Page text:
Parekura demoted, Jones gets close to the front bench, Labour shakes it up

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(Source | NZ Herald – By Claire Trevett) Labour’s most senior Maori MP, Parekura Horomia, is considering stepping down this election after his leader, Phil Goff, demoted him, sending the clear signal his time was up.

Mr Goff unveiled his new lineup for the election year which made only one change to the front bench as Grant Robertson – a first-term MP – moved up to take the significant health spokesmanship.

However, at least two of those still on the front bench were given hints by Mr Goff they were on borrowed time. He moved Maori Affairs spokesman Mr Horomia from number five to 10 and stripped Ruth Dyson of her health portfolio, although her ranking slipped only from four to five.

Mr Goff said Mr Horomia was “the kaumatua of the NZ Labour Party parliamentary team” and had strong connections in Maoridom.

“But Parekura is part of a generation of Maori leaders; he acknowledges for the future, new generations must come through.”

He said Mr Horomia was likely to acknowledge he should move on after one more term. However, last night Mr Horomia, 61, said he was talking to his family and electorate committee to decide if it was time to leave Parliament.

He and Mr Goff had discussed his future and “I’m working through it”.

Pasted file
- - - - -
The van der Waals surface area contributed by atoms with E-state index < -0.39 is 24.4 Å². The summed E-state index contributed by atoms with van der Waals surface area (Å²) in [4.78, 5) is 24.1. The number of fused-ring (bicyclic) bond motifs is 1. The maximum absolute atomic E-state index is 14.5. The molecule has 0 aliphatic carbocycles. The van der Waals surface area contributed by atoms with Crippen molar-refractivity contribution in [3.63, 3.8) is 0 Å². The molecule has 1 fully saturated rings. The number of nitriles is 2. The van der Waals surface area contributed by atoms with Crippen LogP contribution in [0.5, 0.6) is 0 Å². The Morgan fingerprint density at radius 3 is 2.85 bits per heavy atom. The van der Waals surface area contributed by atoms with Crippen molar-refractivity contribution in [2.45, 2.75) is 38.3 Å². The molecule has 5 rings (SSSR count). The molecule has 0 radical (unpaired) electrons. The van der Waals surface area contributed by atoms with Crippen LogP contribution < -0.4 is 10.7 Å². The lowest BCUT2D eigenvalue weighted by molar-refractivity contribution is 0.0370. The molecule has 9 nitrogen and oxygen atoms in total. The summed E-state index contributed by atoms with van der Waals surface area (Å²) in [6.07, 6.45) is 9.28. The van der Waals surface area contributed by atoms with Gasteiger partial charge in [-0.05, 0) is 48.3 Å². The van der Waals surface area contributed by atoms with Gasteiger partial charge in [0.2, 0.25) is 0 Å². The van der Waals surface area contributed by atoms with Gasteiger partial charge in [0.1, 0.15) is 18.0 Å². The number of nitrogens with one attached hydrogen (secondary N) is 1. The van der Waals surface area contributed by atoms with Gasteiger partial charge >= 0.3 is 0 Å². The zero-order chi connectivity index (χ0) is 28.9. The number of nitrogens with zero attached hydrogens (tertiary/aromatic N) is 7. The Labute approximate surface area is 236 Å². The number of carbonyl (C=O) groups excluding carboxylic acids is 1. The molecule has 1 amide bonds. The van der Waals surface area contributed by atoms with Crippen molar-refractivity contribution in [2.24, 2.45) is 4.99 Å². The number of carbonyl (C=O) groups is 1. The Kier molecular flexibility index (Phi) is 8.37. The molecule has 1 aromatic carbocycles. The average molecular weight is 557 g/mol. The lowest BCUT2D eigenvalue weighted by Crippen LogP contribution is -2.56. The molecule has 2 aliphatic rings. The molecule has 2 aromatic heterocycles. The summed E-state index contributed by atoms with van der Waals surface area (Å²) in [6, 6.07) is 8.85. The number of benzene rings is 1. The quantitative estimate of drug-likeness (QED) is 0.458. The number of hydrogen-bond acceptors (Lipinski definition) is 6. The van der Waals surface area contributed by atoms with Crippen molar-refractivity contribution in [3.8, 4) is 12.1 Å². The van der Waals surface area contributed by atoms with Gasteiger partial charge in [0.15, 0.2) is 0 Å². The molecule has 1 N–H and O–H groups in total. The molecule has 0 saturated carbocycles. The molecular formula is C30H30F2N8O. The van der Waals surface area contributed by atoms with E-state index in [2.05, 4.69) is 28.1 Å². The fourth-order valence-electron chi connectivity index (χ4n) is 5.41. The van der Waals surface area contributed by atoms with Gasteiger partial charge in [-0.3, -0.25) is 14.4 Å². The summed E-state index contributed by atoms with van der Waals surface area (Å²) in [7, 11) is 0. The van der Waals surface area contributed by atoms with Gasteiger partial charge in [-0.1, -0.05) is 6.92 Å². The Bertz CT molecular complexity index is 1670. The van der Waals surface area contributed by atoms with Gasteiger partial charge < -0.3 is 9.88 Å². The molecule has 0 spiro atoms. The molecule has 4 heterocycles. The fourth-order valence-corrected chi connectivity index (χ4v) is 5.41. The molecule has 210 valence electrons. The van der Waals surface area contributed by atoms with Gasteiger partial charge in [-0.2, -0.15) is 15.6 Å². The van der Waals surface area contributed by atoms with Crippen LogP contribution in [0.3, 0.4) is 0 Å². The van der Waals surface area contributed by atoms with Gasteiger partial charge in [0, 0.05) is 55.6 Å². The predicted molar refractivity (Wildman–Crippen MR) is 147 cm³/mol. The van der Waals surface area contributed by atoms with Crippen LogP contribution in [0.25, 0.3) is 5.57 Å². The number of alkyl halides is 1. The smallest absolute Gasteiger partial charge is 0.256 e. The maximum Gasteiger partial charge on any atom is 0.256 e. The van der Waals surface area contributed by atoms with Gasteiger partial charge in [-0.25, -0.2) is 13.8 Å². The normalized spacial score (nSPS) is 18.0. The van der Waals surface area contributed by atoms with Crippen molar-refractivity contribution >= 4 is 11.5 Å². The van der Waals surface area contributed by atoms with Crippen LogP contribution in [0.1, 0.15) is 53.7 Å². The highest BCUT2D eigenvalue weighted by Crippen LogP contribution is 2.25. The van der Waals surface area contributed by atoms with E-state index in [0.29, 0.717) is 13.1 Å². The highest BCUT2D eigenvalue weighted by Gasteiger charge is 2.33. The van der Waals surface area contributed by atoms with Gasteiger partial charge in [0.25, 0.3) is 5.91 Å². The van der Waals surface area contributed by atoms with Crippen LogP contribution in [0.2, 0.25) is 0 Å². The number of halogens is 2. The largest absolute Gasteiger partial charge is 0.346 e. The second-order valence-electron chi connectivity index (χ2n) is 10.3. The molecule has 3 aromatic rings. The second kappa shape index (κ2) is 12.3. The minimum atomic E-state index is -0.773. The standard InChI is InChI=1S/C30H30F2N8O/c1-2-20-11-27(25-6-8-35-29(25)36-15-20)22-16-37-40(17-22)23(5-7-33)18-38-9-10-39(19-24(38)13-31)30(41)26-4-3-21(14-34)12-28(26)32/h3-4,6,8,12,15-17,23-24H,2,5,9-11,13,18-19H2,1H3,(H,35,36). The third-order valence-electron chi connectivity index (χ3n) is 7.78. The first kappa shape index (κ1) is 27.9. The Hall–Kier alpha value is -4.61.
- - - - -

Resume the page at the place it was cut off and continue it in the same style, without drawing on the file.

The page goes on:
“I’ve been in this game a long time. Parliament has been but another bus stop. You get to my age and you have to think about that. I never spent much time with my family.”

Mr Goff named Shane Jones and Kelvin Davis – both of whom were promoted yesterday – as the new generation of Maori leaders.

Mr Jones went back to 13th in the rankings after nine months in the sin bin for his credit card use and porn watching, but Mr Goff signalled he would have to work hard to move up further.

Mr Jones said his new portfolios of transport, infrastructure, fisheries and associate Maori Affairs suited him well.

He accepted he could have worked harder over the past two years “and this is a good chance to make an impression and prepare myself for life after the election”.

Asked about the apparent timidity of the reshuffle, Mr Goff said he believed that it was a good mix of new talent and”hardened, more experienced” MPs.

Others rewarded included Darren Hughes, who took over education from Trevor Mallard. In return, Mr Mallard, who had requested the change, picked up Mr Hughes’ job as shadow leader of the House and became the third associate finance spokesman behind David Cunliffe.

INS AND OUTS

WINNERS

Grant Robertson: First-termer goes from 18 to front bench (12) and picks up major health portfolio. Goff hopes a new face will be able to take on Tony Ryall.

David Parker: Respected, one of Labour’s thinkers. Moves up to number four. Will go head to head with Gerry Brownlee.

Shane Jones: Tantalisingly close to front bench and with some portfolios he has an interest in – transport, fisheries and associate Maori affairs. Promotion came with a warning: work hard.

Su’a William Sio: Biggest jumper from 28 to 16 with Pacific Island affairs portfolio. Follows departure of Winnie Laban.

LOSERS

Parekura Horomia: Demoted from 5 to 10. Message was clear: one term left, max.

Ruth Dyson: Too dangerous to demote, but left with a straggly portfolio which does not justify front bench ranking.

Steve Chadwick: Junior whip goes from 16 to 22 and loses her biggest portfolio of conservation.

Ross Robertson: From 21 to nowheresville. Is standing again and unlikely to take the hint it’s time to go.

Trevor Mallard: Becomes shadow leader of the House.

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